Transpacific rates could benefit from trade war

The brief rest in commercial hostilities between the US and China barely lasted a month.

As expected, the truce agreed during the G20 meeting in Japan at the end of June ended on Twitter when US President Donald Trump announced on August 1 that a new 10% tariff would be imposed on another $300 million of Chinese products, effective as of September 1.

Shipping routes.

Shipping routes.

The latest observations indicated that the tariff could increase to at least 25% applied to $250,000 million in Chinese import products already subject to additional tariffs.

From Drewry it was pointed out that the atmosphere from the G20 was not going to be prolonged, since all previous agreements of this type finally broke down. However, the speed of the collapse was somewhat surprising.

It was estimated, first, that President Trump could continue with some “saber rattling” for the show, but that he would resist any real action that could directly damage the US economy before the general elections next year.

Drewry’s analysis shows that the deployment of US tariffs has been progressively aimed at consumer goods along with greater exposure to China’s supply, which means that it will be more difficult to protect Americans from price increases for these products, which in turn could harm the chances of re-election of Trump.

But leaving politics aside, the consultant questions what does the escalation of the commercial war mean for the container market?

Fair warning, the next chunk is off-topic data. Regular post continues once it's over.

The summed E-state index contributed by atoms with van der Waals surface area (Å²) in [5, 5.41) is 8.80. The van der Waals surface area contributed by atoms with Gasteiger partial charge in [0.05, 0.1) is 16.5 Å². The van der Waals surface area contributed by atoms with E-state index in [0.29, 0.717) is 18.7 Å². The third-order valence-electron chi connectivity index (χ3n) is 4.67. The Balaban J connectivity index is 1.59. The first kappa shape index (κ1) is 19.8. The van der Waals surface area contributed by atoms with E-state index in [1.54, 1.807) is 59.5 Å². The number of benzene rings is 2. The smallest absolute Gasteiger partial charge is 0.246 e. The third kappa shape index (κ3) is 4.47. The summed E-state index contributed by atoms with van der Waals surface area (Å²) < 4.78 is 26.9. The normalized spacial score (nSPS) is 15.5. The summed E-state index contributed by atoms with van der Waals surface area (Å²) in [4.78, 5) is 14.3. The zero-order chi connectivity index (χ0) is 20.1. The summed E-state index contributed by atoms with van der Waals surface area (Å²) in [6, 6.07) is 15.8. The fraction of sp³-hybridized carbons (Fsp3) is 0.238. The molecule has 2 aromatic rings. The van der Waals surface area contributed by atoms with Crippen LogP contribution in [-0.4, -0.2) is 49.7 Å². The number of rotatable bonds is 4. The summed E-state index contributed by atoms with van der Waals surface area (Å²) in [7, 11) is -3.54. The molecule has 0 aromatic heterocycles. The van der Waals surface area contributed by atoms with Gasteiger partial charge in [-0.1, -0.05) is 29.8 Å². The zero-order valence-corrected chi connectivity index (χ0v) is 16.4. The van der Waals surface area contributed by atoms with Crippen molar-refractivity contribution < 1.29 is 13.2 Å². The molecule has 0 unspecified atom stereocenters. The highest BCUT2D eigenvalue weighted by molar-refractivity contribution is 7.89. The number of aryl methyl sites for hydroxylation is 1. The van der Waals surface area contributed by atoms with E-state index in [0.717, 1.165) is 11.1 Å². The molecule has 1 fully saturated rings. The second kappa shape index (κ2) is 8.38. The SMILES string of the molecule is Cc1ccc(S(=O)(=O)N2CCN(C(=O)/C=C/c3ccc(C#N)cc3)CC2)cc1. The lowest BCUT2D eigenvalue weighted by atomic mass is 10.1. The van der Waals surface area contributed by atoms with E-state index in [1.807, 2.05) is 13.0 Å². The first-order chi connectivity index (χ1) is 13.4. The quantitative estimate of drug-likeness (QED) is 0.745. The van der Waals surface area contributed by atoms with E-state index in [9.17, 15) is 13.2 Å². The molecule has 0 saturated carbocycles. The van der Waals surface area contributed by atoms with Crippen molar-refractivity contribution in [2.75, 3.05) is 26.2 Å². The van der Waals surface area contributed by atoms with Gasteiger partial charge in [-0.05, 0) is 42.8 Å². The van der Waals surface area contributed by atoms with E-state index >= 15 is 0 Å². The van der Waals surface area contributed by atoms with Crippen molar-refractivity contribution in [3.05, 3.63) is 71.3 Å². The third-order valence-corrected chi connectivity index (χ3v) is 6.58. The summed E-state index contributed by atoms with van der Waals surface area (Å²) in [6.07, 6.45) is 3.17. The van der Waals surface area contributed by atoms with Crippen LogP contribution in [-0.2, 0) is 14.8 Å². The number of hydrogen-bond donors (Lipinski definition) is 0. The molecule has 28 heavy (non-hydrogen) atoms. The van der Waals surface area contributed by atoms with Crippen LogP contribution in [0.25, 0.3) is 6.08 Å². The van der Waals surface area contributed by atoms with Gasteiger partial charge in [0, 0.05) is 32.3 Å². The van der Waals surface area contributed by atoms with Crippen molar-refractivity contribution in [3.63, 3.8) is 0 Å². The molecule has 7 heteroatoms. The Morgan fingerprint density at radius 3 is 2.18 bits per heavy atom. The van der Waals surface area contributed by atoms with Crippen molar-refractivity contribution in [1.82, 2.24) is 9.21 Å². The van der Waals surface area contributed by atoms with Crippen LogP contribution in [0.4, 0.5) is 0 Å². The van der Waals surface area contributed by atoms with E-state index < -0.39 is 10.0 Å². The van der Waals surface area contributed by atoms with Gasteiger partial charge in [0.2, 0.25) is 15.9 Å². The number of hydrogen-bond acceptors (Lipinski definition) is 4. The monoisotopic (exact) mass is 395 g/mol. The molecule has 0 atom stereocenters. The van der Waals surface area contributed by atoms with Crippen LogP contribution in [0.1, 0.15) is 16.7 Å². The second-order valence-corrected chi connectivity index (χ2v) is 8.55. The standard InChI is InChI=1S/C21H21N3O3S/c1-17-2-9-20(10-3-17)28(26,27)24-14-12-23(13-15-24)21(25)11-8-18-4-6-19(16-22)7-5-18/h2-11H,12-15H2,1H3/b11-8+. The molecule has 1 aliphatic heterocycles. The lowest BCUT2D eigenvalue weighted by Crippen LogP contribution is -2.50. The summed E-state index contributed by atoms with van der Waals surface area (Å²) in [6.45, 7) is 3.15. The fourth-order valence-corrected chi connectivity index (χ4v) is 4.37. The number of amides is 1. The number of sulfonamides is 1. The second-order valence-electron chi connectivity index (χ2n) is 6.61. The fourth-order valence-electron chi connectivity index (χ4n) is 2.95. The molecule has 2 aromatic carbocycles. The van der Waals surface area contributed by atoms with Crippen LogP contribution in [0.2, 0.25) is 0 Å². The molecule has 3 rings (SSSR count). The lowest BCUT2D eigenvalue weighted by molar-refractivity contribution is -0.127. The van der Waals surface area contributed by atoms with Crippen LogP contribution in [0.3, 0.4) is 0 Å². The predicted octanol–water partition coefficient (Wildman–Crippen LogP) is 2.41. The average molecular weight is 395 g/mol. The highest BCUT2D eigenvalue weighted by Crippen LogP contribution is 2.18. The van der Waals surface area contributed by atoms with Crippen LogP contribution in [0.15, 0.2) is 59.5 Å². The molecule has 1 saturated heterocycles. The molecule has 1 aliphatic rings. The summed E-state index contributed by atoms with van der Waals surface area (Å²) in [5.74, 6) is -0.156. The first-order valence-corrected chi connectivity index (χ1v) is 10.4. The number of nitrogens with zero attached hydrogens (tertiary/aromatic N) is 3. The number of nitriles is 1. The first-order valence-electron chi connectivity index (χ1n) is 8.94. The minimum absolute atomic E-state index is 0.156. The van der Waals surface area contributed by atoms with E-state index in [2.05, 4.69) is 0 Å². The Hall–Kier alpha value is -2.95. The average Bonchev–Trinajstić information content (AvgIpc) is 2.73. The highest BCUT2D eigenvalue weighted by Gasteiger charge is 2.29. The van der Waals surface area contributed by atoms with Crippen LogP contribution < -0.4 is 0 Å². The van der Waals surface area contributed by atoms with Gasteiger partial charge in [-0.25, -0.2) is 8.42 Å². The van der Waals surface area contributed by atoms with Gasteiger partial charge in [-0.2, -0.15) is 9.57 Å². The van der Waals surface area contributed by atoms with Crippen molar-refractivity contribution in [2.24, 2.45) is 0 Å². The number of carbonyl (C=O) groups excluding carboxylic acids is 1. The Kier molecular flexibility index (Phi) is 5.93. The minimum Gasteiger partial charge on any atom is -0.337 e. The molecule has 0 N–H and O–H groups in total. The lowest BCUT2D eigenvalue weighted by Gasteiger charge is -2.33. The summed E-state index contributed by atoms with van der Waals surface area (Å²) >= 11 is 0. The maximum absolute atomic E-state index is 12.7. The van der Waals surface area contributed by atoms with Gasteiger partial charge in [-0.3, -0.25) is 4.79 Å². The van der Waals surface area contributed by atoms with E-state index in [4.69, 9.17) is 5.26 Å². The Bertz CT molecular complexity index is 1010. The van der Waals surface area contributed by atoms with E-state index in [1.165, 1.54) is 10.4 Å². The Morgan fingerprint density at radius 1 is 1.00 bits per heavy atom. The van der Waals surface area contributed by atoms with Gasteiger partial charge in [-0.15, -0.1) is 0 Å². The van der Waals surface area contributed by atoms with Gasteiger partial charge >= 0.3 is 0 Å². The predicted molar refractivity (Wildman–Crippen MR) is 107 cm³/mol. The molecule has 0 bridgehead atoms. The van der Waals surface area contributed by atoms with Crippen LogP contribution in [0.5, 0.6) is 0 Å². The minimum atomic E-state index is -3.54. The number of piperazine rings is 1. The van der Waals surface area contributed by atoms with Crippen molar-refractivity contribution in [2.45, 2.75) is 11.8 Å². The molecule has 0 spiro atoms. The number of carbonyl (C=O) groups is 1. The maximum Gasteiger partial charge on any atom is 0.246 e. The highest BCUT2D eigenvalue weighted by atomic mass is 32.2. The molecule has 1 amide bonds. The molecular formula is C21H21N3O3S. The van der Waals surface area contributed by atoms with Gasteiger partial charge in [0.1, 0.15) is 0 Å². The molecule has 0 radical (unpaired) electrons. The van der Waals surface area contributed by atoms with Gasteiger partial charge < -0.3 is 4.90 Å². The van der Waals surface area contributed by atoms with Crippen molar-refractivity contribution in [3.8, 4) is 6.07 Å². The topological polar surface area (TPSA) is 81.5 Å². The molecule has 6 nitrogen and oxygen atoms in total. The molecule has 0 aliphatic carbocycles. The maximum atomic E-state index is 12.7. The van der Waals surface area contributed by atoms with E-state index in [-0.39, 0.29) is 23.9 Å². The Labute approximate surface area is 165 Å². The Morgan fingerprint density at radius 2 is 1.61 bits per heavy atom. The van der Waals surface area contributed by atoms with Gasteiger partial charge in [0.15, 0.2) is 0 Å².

For the long term, Drewry maintains the view that increasing protectionism is a negative factor for container growth, potentially mitigated by the replacement of trade routes and further fragmentation of production outside of China.

However, there could be some short-term advantages.

Last year’s tariff wars caused a flood of cargo on the Transpacific route, as the BCOs advanced shipments to avoid higher tariffs on imports by the United States, which led to increased freight rates.

However, the difference on this occasion is that cargo owners have less time to prepare and with transit times between China and the US West Coast taking approximately 14 days, only a small window will occur during the first two weeks of August so shippers can organize the advancement of charges to meet the new deadline.

Therefore, Drewry estimates a brief increase in freight rates on the Transpacific route specifically to USWC as it is the fastest route to the United States, during the first half of August. The threat of further tariff increases could cause the process to extend until after September 1, but freight rates are not expected to repeat the same sharp increase of last year.

According to Drewry, the escalation of the commercial war will raise spot rates in what was outlined as a dying high season, but the shortest time available will probably prevent repeated epic gains caused to last year’s freight rates.

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